God’s Pantry delivers thousands of Thanksgiving meals in Central Kentucky
LEXINGTON, Ky. (WKYT) - God’s Pantry Food Bank is working to make sure everyone can enjoy a Thanksgiving dinner this year.
Food insecurity is always a real problem for some Central Kentucky communities.
With the pandemic only making those problems worse, officials from God’s Pantry said they felt even more importance behind handing out their holiday boxes.
“What we have seen over the past eight months is an increase of anywhere from 33 percent in a given week,” said God’s Pantry Food Bank CEO Michael Halligan. “In some cases, we’ve had stories of other agencies, think food pantries, think meal programs, where, on a given day, they were seeing twice as much need, twice as much demand as they had experienced.”
Foodbank officials said this week they handed out a little less than 6,000 Thanksgiving boxes full of food to families in Fayette, Floyd, Laurel and Rowan Counties.
This year involved added safety measures to make sure everyone was protected against COVID-19. Halligan said while this year wasn’t business as usual, the mission remained the same.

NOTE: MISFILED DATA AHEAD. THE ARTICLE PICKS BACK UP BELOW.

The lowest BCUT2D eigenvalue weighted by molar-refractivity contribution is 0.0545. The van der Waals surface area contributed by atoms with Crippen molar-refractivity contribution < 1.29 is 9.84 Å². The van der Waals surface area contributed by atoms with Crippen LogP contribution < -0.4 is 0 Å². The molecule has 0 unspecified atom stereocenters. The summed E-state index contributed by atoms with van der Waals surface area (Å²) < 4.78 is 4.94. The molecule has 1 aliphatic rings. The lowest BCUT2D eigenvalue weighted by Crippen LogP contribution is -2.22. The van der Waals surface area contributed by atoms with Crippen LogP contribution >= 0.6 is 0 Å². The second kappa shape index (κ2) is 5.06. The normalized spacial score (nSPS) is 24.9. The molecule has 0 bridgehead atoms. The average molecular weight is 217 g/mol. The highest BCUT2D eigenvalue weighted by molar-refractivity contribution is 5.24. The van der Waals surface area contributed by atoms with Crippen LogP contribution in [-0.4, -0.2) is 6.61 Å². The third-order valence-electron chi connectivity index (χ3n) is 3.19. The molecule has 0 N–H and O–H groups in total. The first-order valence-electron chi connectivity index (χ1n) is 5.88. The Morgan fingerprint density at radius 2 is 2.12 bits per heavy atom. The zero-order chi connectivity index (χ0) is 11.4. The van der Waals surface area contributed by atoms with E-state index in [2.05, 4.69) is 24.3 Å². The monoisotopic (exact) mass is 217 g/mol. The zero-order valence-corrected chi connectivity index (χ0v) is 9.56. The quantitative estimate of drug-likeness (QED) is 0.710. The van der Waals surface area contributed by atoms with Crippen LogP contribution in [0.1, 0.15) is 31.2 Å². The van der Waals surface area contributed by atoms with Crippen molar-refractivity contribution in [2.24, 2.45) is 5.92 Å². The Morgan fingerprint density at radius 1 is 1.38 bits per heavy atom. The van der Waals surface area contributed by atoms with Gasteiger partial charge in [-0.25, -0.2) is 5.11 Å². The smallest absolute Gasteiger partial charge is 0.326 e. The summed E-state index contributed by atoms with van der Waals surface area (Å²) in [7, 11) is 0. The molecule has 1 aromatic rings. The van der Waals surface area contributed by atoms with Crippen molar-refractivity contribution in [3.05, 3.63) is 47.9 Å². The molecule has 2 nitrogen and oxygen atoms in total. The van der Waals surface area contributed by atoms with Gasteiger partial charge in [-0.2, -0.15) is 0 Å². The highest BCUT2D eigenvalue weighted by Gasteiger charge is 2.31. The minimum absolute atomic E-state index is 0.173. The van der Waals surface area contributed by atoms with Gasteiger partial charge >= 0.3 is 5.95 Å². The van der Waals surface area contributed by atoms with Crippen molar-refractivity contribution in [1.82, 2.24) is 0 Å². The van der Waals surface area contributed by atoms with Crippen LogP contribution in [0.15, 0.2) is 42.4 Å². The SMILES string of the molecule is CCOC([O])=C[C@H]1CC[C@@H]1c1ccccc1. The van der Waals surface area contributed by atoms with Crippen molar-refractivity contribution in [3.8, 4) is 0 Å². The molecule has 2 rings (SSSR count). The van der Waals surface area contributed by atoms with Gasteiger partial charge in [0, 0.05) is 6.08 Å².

“This year Sharing Thanksgiving was elevated in terms of need, increased in terms of distribution. It’s one of the largest we’ve ever done,” he said. “The one thing that was consistent is the thanks that we saw from folks who would not have had a Thanksgiving meal otherwise.”
Workers with God’s Pantry handed out boxes filled with things like turkeys, potatoes and onions. Halligan says, despite the hardships this year brought for so many people in the community, the food bank is committed to following through on their mission.
“The one thing that was consistent is the thanks that we saw from folks who would not have had a Thanksgiving meal otherwise. At the end of the day, our work is not about God’s Pantry Food Bank, it’s not about Mike Halligan, it’s about a quarter of a million people who are hungry in Central and Eastern Kentucky and what can we do to learn from those folks to better offer our services in a way that’s respectful, helpful, nutritious, and helps people move to that place in life where they’d like to be,” Halligan said.
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